“I truly try to learn something from everyone and that helps to shape who I am as a mother, colleague, friend, employee and leader.”
What’s your favourite part of your job?
I love connecting one on one with our customers, helping those who may need a little extra time in planning their trips. One customer who really stands out is a woman who is visually impaired, we’ve developed a relationship over time and I personally like talking to her and helping her organize her travel. I feel it’s important to be connected to customers, it helps me in my role as Director to have these one on one interactions.
Overall, I am very passionate about the customer experience – it truly guides all my interactions both internally and externally. It’s not just helping people within work, but outside the industry too.
What do your customers love about Ontario Northland? What makes the company unique?
Image from Facebook – Polar Bear Express
We offer warm, friendly service. You get to speak with a person in Northern Ontario when you call our toll-free number. Our frontline staff know our system so well, and go above and beyond when it comes to assisting customers or answering questions.
Our drivers also get a lot of praise for their ability to drive through the harsh weather conditions that Northern Ontario is known for.
We have 750 employees, 35 buses, and cover a huge territory from James Bay Coast to as far north as Hearst, and west as White River. That’s 4.3 million miles a year. Every single day we cover more than the distance across Canada with our routes – it’s the only way to do long-distance travel in many of these regions.
With the rise of disruptive technology and new potential competitors, bus companies are now being forced to rethink how they operate. What are some of the challenges you have had to tackle and how will Ontario Northland stay relevant to customers?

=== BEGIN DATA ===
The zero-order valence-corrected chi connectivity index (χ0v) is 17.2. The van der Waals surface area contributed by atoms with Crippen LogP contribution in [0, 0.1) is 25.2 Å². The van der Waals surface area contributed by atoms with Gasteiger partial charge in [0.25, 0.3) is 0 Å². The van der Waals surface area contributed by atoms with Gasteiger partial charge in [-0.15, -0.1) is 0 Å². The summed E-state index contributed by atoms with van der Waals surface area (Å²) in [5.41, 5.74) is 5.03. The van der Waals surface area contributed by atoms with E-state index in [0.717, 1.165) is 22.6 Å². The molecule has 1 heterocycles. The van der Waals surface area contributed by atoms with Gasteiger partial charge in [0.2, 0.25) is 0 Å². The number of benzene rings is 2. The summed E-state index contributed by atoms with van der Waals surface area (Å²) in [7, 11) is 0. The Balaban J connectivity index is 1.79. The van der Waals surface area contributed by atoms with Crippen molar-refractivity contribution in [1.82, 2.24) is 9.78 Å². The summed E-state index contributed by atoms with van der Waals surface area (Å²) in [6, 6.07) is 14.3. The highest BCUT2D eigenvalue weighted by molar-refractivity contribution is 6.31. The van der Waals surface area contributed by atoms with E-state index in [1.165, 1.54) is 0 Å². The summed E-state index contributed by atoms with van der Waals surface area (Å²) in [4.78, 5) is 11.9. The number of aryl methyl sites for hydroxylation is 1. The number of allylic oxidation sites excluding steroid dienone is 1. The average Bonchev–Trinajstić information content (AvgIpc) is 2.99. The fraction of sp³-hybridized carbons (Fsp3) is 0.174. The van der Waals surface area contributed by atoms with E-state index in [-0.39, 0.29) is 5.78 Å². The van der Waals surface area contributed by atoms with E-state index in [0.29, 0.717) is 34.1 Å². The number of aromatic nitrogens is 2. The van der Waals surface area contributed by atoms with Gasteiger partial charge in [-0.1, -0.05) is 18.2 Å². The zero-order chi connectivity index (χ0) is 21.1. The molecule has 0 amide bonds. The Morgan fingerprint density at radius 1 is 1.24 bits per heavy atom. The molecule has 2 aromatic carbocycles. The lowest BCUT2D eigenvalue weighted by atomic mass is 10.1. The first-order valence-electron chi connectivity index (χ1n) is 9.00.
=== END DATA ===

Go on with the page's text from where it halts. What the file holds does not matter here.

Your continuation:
We try to stay as current as we can with the latest trends related to motor coach operations. Implementing technology such as track my bus, online schedules, online ticketing and firm and flex pricing, audiovisual announcements, are all examples of recent technological enhancements that are visible to the passenger. We’ve also done a lot of work behind the scenes to bring our processes and data collection practices up to current standards.
Our customers are our most valuable source of information and I’m always looking for ways to collect information from them, gather and share their feedback, and truly make their journey a memorable one.
Do you have a key piece of advice that has helped you over the years which you would like to share with other aspiring female leaders?
Yes, foster your relationships. Create a network of support as you never know when you will need to turn to someone for help or assistance.
Also, to support one another. All of us come from varying backgrounds and experiences and I truly feel the more we support one another, the stronger we all become.
If you were to take a leap into the future, after everything is said and done, what’s the one thing you want people to remember about how you shaped Ontario Northland?
I want everyone to remember the passenger services team I’ve been part of at Ontario Northland. We have done some incredible work over the last few years, implementing new systems, ticketing software, trying new products, welcoming new equipment and processes. Together we have led an expansion of bus routes that added over 1 million kilometres a year and expanded to over 150 communities.
Lastly, what has been your most memorable travel experience?
While I was fortunate to be able to travel to other countries and have some pretty cool experiences when I worked for the airlines, the most memorable has to be a sea kayaking trip in Canada. I booked a trip to paddle around the Broken Group Islands in the Pacific Rim National Park in British Columbia. The amazing sea life and nature I encountered is something I will never forget.
Reflecting on this interview, we understand how Tracy has earned her role at Ontario Northland. With her focus on relationships and people, it’s no wonder that the business has evolved and continued to expand, adapting to changing customer needs.
We would like to thank Tracy for sharing her insights with us, and look forward to being part of Ontario Northland’s journey forward.
If you’d like to read any of our previous articles in the Most Inspirational Women in Bus and Coach series, browse our blog category. Alternatively, if you are interested in seeing how Betterez can drive your coach bus business forward, find out more about our platform solutions here.